In October 2004, then-New York Attorney General Eliot Spitzer dramatically announced charges against insurance broker Marsh & McLennan, claiming that Marsh’s receipt of contingent commissions from commercial insurers suppressed competition and led to bid-rigging and other abuses. While the resulting class actions against Marsh and various insurers were finally settled in March 2012, a recent decision shows that basic questions about brokers’ incentive payments remain unresolved.

New York law permits insurers to pay fees that take account of the volume a broker generates. Moreover, New York’s highest court held, in Cuomo v. Wells Fargo Insurance Services, that a broker owes no common law duty to its clients to disclose such incentive payments. (A new regulation that requires disclosure of factors that may affect a broker’s compensation was upheld by a lower court in March 2012.) On the other hand, in State v. Acordia, Inc., a lower court in Connecticut reached the opposite conclusion in 2010: It held that a broker’s failure to disclose contingent commissions constituted a breach of fiduciary duty.

These decisions turned on whether a broker is an agent of the insured, as Acordia held, or if it has “dual agency status,” because its fees are typically paid by insurers.The latter view prevailed in Cuomo, and it was recently adopted by Missouri’s Supreme Court, in Emerson Electric Co. v. Marsh & McLennan Companies. Emerson observed that commissions in general need not be disclosed, and it rejected an argument that contingent commissions should be treated differently, because they allegedly create a heightened danger of conflict of interest.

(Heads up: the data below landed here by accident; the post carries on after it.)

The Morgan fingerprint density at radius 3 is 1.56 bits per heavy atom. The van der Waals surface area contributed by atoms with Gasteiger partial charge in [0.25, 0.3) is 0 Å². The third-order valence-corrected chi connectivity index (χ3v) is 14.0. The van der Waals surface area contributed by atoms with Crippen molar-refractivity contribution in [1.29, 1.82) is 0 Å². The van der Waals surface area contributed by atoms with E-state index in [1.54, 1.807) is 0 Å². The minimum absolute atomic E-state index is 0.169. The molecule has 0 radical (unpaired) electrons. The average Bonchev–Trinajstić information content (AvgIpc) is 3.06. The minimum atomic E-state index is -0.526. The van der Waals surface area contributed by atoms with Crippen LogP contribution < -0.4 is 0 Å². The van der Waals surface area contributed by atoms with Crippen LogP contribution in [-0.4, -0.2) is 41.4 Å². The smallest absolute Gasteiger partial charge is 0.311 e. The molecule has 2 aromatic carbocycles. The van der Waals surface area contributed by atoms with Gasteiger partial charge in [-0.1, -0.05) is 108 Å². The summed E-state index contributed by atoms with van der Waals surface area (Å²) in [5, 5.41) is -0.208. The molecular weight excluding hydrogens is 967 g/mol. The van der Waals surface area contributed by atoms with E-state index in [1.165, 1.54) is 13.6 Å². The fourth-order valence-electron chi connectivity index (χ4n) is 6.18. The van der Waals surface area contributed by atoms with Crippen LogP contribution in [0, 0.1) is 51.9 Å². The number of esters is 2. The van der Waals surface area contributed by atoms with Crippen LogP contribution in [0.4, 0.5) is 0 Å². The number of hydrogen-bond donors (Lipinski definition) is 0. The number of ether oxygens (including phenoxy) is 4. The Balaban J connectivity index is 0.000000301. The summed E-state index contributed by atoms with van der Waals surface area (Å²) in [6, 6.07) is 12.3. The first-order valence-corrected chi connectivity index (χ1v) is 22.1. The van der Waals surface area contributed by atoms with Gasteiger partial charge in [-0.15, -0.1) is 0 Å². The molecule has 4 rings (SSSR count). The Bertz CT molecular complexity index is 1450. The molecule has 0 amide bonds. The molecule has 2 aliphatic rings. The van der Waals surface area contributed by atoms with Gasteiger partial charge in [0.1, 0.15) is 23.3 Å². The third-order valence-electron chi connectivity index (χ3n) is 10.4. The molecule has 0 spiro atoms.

Nevertheless, the court also held that the question of whether Marsh had breached a duty to its customer could not be resolved from the face of the pleadings: If the customer could show that Marsh failed to advise it of lower-cost insurance available from companies that did not pay such commissions—in other words, if Marsh actually harmed its customer because of the incentives that contingent commissions create—then Marsh would be liable. Contingent commissions are lawful per se, but they can still contribute to significant exposure.